Five year plan is on the right trackĀ 

Dear Sir, — Last week proved to be a very busy time with several meetings scheduled to take place. On Tuesday, I attended the Biddulph Town Council meeting, along with my fellow County Coun Keith Flunder, and it is much appreciated that we are permitted by the chairman to pass on relevant information from county to our town councillors, and answer any questions they may wish to put before us. It does seem to work well.
On Wednesday I was off to attend a full Staffordshire Moorlands District Council meeting, where we heard from speakers from our two main hospitals, Royal Stoke University Hospital, and County Hospital, Stafford, also other local hospitals such as Leek Moorlands, Cheadle, and The Haywood. While the speakers were relatively new to their posts, they did give a good insight into what they had inherited and what they were working on to make improvements. As you may well imagine, there were lots of questions, the majority of which received an answer.
There was also a speaker from West Midlands Ambulance Service University NHS Foundation Trust. Mark Docherty, the director of nursing, quality and clinical commissioning, gave us a good insight into how our ambulance service functions, and it was good to hear that ours is the best performing ambulance service in the country, and had received a CQC outstanding rating on two consecutive inspections. We were advised that new ambulances are regularly being purchased and any over five years old are replaced, and there is a paramedic on every ambulance. It was a very interesting and informative afternoon session.
On Thursday there was the first full county council meeting of the new decade. There was also a financial report on the progress of the five-year county council plan which I can pass on to you, and I trust you will agree that some of these achievements are really good for the residents of our great county. For example, in economic growth, Staffordshire’s has grown from £14.1bn to £16.6bn between 2012 and 2017. Seventy-nine per cent of residents are in employment, higher than regional and national averages, and wages have continued to rise from £28,328 in 2018 to £29,281 in 2019, and remain higher than the West Midlands average of £28,262. Investing in high quality business sites such as the South Staffordshire Western extension, part of the county council’s £480m growth programme has helped to create 7,000 new jobs since 2014, with the potential for 15,000 further jobs. The county council’s super fast Staffordshire Partnership has enabled 80,000 properties to connect, reaching 95% coverage across the county.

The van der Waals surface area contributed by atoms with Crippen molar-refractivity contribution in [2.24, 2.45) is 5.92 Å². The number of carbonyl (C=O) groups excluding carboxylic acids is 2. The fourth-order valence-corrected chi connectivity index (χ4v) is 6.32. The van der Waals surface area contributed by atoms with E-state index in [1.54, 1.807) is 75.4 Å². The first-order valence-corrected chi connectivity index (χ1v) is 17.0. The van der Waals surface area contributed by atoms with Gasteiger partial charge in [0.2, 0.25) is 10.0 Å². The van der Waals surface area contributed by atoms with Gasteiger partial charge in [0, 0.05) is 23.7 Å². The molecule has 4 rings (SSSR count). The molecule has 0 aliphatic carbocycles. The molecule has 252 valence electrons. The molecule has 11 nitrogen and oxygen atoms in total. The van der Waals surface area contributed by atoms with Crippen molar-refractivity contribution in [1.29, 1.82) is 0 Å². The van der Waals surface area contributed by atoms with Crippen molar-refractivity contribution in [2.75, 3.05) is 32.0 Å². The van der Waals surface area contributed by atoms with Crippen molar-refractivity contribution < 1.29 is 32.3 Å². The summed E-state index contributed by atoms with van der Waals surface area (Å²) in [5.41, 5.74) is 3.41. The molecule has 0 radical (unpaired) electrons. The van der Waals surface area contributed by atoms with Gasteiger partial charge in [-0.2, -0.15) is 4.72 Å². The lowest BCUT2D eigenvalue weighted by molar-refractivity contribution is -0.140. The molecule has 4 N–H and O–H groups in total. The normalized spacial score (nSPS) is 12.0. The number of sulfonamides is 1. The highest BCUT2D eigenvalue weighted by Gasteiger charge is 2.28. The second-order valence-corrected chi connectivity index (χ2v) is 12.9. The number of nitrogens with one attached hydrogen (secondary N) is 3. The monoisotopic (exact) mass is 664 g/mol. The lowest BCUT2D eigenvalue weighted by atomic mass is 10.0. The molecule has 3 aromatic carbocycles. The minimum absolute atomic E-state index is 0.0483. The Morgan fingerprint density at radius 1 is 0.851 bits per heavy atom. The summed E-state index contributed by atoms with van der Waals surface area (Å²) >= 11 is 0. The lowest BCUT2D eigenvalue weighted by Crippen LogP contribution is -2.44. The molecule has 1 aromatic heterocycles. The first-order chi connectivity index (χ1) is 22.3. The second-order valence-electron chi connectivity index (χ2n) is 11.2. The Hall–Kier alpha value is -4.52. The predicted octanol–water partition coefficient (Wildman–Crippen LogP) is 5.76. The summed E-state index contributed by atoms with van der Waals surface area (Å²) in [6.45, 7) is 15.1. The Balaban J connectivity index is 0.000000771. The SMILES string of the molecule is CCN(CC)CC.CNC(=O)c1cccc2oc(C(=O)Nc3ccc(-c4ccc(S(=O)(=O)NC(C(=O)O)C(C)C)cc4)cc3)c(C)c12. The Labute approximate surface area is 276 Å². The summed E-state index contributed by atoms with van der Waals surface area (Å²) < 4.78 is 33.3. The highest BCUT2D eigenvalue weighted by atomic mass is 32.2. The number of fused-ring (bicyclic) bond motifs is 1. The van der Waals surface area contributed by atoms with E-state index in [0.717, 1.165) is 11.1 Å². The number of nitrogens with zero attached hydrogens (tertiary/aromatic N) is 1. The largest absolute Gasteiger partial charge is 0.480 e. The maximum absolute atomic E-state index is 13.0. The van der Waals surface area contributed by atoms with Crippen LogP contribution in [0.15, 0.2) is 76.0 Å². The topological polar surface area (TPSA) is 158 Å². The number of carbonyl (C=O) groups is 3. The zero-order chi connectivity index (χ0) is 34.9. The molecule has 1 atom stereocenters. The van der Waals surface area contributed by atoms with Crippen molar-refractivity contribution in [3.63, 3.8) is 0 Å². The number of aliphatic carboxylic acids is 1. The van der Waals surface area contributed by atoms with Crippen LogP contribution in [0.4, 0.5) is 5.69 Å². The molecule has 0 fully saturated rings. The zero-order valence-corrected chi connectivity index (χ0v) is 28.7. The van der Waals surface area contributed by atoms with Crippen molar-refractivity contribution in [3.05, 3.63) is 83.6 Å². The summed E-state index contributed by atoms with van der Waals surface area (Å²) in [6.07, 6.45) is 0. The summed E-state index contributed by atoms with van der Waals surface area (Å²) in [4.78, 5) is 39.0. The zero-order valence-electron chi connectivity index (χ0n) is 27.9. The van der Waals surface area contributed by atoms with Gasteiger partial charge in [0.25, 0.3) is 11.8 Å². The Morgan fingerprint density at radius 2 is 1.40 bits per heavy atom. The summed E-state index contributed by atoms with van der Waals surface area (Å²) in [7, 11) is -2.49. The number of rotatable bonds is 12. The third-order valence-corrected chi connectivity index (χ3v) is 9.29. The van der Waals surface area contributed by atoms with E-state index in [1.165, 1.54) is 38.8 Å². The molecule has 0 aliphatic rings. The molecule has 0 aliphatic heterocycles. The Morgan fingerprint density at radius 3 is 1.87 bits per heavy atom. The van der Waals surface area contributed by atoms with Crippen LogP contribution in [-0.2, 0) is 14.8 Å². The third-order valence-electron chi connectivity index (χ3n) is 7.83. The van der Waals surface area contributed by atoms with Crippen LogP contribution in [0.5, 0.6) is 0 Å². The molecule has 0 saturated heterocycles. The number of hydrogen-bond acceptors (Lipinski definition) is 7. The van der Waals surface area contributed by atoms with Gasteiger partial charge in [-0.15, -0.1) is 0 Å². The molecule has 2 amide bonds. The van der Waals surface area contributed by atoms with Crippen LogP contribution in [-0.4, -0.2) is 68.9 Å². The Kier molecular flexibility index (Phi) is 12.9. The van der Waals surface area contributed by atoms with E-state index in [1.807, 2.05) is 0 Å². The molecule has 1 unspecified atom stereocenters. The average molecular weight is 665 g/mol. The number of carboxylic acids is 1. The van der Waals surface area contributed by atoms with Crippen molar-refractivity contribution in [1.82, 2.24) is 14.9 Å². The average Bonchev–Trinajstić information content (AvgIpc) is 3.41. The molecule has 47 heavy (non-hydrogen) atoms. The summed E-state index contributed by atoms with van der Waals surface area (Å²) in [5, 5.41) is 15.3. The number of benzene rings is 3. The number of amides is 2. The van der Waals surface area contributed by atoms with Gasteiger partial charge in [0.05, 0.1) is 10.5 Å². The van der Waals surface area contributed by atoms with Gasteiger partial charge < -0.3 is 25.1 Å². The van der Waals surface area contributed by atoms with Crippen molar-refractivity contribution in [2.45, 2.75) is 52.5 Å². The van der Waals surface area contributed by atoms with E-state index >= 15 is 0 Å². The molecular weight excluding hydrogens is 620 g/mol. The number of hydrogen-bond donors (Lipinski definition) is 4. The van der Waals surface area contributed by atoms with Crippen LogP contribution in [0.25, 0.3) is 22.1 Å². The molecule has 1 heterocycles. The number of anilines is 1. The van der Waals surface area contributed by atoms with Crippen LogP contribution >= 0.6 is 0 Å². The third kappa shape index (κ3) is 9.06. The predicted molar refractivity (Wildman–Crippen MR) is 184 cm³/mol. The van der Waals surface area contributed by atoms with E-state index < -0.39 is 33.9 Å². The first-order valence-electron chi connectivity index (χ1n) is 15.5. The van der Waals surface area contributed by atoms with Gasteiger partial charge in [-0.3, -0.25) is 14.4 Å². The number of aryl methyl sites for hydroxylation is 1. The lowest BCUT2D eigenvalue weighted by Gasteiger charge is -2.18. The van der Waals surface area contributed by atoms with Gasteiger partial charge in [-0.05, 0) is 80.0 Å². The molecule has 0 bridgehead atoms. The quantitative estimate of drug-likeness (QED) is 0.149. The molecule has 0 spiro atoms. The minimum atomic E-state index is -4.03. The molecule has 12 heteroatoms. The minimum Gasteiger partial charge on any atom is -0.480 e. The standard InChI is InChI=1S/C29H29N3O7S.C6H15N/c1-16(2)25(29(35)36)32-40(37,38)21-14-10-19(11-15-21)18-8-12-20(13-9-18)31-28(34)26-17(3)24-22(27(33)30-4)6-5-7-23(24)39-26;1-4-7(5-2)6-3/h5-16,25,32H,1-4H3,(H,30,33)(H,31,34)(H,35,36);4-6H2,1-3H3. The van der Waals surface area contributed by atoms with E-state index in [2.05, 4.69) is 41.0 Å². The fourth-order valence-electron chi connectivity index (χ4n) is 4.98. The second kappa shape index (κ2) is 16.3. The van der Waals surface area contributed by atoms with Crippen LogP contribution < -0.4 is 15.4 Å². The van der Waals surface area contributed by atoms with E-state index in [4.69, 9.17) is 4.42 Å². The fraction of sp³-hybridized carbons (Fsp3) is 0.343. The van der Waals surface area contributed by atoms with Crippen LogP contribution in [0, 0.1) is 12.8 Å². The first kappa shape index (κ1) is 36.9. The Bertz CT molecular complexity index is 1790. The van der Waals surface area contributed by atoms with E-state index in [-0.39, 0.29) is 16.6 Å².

For infrastructure our growth programme is helping to unlock the delivery of 15,000 houses, and our investment in infrastructure working with district councils is unlocking significant housing numbers, while Stafford Western Access Road, Lichfield Southern Bypass and Branston Locks will deliver 6,200 new homes.
For education and skills, there has been a significantly increased percentage of good and outstanding schools from 76% in 2014 to 85% which is in line with the national average. Adult skills have also improved, with 56.4% of residents qualified to NVQ level three and above. In 2018 a new high school opened in Staffordshire for the first time in 25 years. The John Taylor Free School in Burton has 210 year seven (11-year-old) pupils and the school will eventually accommodate 1,550 pupils including sixth form.
Around £170m has been invested to create over 7,500 places by expanding schools and opening six brand new primary schools and one new secondary school.
On health and care, the percentage of people in Staffordshire who feel satisfied with their lives has increased from 77% in 2011/12 to 84% in 2018/19. Staffordshire County Council is leading a Staffordshire Warmer Homes initiative to install central heating to 1,000 eligible homes across the county.
The quality of long term care and support is improving, 79% of services were rated “good” by the CQC in August 2019, an improvement on 52% in January 2016.
On families and communities, our children’s social care services retained its overall rating of “good” following an Ofsted inspection in 2019. Staffordshire is the only one of three authorities in the West Midlands to achieve a “good” rating.
By the end of 2019/20 over half (27) of Staffordshire’s library provision will be managed and delivered by the communities they serve. Youth offending was awarded the Restorative Service Quality Mark in recognition of its high quality restorative justice interventions with young people.
I do hope that after reading through some of the improvements made by your county council, you will agree our five-year plan appears to be on the right track, but I have always maintained that we in the Biddulph area are among the most forward looking people in the county, and possibly the most generous, so long may that continue! — Yours faithfully,

IAN LAWSON
County and district councillor
01782 522614
07553 293 343
ian.lawson@staffordshire.gov.uk